NASA, SpaceX and U.S. Space Force officials said that a launch readiness review went well on Monday, clearing one of the last hurdles toward liftoff of the Falcon 9 booster and Crew Dragon capsule with astronauts Bob Behnken and Doug Hurley aboard at 4:33 p.m. EDT on Wednesday, May 27.
Officials said the launch day forecast for NASA’s Kennedy Space Center in Florida has improved from 60 percent chance of weather violating launch constraints to 40 percent.
Backup dates if the launch is scrubbed are May 30 and 31.
Officials said a brief hot fire of the Falcon 9 boosters first stage Merlin 1-D engines went as planned.
The Crew Dragon mission will be the first orbital launch from American soil since the space shuttle was retired in July 2011.
NASA will provide live coverage on its website of the flight to the International Space Station beginning no earlier than 12:15 p.m. EDT on Wednesday.
To succeed in the launch business, you need to be very, very good and more than a little bit lucky. Eventually, there comes a day when you are neither.
That is what happened to SpaceX on June 28. A string of 18 successful Falcon 9 launches was snapped as the company’s latest rocket broke up in the clear blues skies over the Atlantic Ocean. A Dragon supply ship headed for the International Space Station was lost, SpaceX’s crowded manifest was thrown into confusion, and the company’s reputation for reliability was shattered.
SpaceX President Gwynne Shotwell was making the rounds last week in Washington, D.C., speaking before the Satellite 2015 conference and a House Armed Services subcommittee meeting. Much of the focus was on the latter, where Shotwell engaged in a she said-he said battle over launch costs with United Launch Alliance CEO Tory Bruno.
More interesting were the updates Shotwell provided on SpaceX’s plans for 2015 and beyond. What emerged is just how crowded the company’s agenda is for the rest of the year. The table below provides a summary.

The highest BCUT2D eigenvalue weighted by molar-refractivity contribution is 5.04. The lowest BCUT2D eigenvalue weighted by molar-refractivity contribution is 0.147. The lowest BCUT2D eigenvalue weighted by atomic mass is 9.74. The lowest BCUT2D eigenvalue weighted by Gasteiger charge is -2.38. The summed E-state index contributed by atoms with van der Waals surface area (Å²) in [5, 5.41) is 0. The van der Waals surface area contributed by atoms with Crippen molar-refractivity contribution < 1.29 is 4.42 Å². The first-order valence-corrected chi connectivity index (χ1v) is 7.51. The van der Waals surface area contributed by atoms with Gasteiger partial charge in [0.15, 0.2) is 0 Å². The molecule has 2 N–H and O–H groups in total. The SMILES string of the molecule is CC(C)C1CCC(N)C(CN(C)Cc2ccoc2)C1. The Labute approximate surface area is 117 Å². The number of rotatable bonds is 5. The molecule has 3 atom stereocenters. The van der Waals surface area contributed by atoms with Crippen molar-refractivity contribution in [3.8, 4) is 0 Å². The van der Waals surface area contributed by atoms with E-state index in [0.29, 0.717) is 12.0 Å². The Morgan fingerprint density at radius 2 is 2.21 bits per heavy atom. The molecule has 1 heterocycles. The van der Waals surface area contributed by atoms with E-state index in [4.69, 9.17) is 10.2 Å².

Satellite operator SES has agreed to be the guinea pig for SpaceX’s upgraded Falcon 9 rocket later this year. Meanwhile, SpaceX is upgrading its barge where first stages will land to handle rough seas.
The decision comes after a review of the risks of launching the SES 9 satellite with rocket engines operating at higher thrust for the first time….
SpaceX CEO Elon Musk did an interactive Ask Me Anything Q&A last night on Reddit. Here are some excerpts from that session.
Q. Previously, you’ve stated that you estimate a 50% probability of success with the attempted landing on the automated spaceport drone ship tomorrow. Can you discuss the factors that were considered to make that estimation?
In addition, can you talk more about the grid fins that will be flying tomorrow? How do they compare to maneuvering with cold-gas thrusters?
Elon Musk: I pretty much made that up. I have no idea 🙂
The grid fins are super important for landing with precision. The aerodynamic forces are way too strong for the nitrogen thrusters. In particular, achieving pitch trim is hopeless. Our atmosphere is like molasses at Mach 4!
The SES-8 communications satellite has arrived at Cape Canaveral in Florida from its manufacturer, Orbital Sciences Corporation, in Virginia. The spacecraft is now scheduled for a launch to geosynchronous orbit aboard a Falcon 9 rocket sometime in November, SES announced in a press release.
The launch was originally scheduled for later this month, but SpaceX was unable to restart the upper stage of its Falcon 9 when it launched the CASSIOPE spacecraft from Vandenberg Air Force Base last month. An upper stage restart is required to place satellites into geosynchronous orbit.
Satellite fleet operator SES is awaiting a detailed explanation from SpaceX as to why the second stage of its upgraded Falcon 9 booster failed to reignite during a flight on Sunday before placing its communications satellite on the next launch of the rocket.
Meanwhile, SpaceX has denied a report that the second stage might have exploded after delivering multiple satellites in low Earth orbit during a demonstration of the upgraded Falcon 9 version 1.1.